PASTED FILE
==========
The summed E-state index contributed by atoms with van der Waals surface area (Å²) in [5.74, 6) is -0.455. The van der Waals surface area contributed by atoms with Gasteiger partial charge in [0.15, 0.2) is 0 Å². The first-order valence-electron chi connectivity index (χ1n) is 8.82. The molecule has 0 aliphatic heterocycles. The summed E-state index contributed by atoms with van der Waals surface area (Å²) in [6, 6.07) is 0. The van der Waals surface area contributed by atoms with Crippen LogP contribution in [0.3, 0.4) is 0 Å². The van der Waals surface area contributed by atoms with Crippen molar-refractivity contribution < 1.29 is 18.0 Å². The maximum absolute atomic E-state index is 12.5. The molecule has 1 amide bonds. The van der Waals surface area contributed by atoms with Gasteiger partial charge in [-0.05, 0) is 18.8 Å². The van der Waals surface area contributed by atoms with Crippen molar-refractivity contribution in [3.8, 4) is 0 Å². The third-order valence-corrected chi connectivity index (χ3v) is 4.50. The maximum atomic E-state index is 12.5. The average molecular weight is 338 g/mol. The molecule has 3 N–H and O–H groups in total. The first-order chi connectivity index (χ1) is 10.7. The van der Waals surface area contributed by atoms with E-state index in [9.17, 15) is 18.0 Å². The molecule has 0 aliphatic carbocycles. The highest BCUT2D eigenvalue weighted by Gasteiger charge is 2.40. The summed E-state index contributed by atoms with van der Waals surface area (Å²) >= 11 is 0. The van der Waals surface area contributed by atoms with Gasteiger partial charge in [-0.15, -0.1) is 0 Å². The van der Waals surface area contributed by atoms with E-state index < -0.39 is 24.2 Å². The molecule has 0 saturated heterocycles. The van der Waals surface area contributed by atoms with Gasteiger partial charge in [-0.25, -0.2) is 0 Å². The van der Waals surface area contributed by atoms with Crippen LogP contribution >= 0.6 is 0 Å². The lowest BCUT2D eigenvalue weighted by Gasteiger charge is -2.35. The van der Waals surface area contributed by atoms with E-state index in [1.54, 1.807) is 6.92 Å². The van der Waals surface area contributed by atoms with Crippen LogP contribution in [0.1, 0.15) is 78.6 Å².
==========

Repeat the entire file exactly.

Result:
The summed E-state index contributed by atoms with van der Waals surface area (Å²) in [5.74, 6) is -0.455. The van der Waals surface area contributed by atoms with Gasteiger partial charge in [0.15, 0.2) is 0 Å². The first-order valence-electron chi connectivity index (χ1n) is 8.82. The molecule has 0 aliphatic heterocycles. The summed E-state index contributed by atoms with van der Waals surface area (Å²) in [6, 6.07) is 0. The van der Waals surface area contributed by atoms with Crippen LogP contribution in [0.3, 0.4) is 0 Å². The van der Waals surface area contributed by atoms with Crippen molar-refractivity contribution < 1.29 is 18.0 Å². The maximum absolute atomic E-state index is 12.5. The molecule has 1 amide bonds. The van der Waals surface area contributed by atoms with Gasteiger partial charge in [-0.05, 0) is 18.8 Å². The van der Waals surface area contributed by atoms with Crippen molar-refractivity contribution in [3.8, 4) is 0 Å². The third-order valence-corrected chi connectivity index (χ3v) is 4.50. The maximum atomic E-state index is 12.5. The average molecular weight is 338 g/mol. The molecule has 3 N–H and O–H groups in total. The first-order chi connectivity index (χ1) is 10.7. The van der Waals surface area contributed by atoms with E-state index in [9.17, 15) is 18.0 Å². The molecule has 0 aliphatic carbocycles. The highest BCUT2D eigenvalue weighted by Gasteiger charge is 2.40. The summed E-state index contributed by atoms with van der Waals surface area (Å²) >= 11 is 0. The van der Waals surface area contributed by atoms with Gasteiger partial charge in [-0.15, -0.1) is 0 Å². The van der Waals surface area contributed by atoms with E-state index < -0.39 is 24.2 Å². The molecule has 0 saturated heterocycles. The van der Waals surface area contributed by atoms with Gasteiger partial charge in [-0.25, -0.2) is 0 Å². The van der Waals surface area contributed by atoms with Crippen LogP contribution >= 0.6 is 0 Å². The lowest BCUT2D eigenvalue weighted by Gasteiger charge is -2.35. The van der Waals surface area contributed by atoms with E-state index in [1.54, 1.807) is 6.92 Å². The van der Waals surface area contributed by atoms with Crippen LogP contribution in [0.1, 0.15) is 78.6 Å².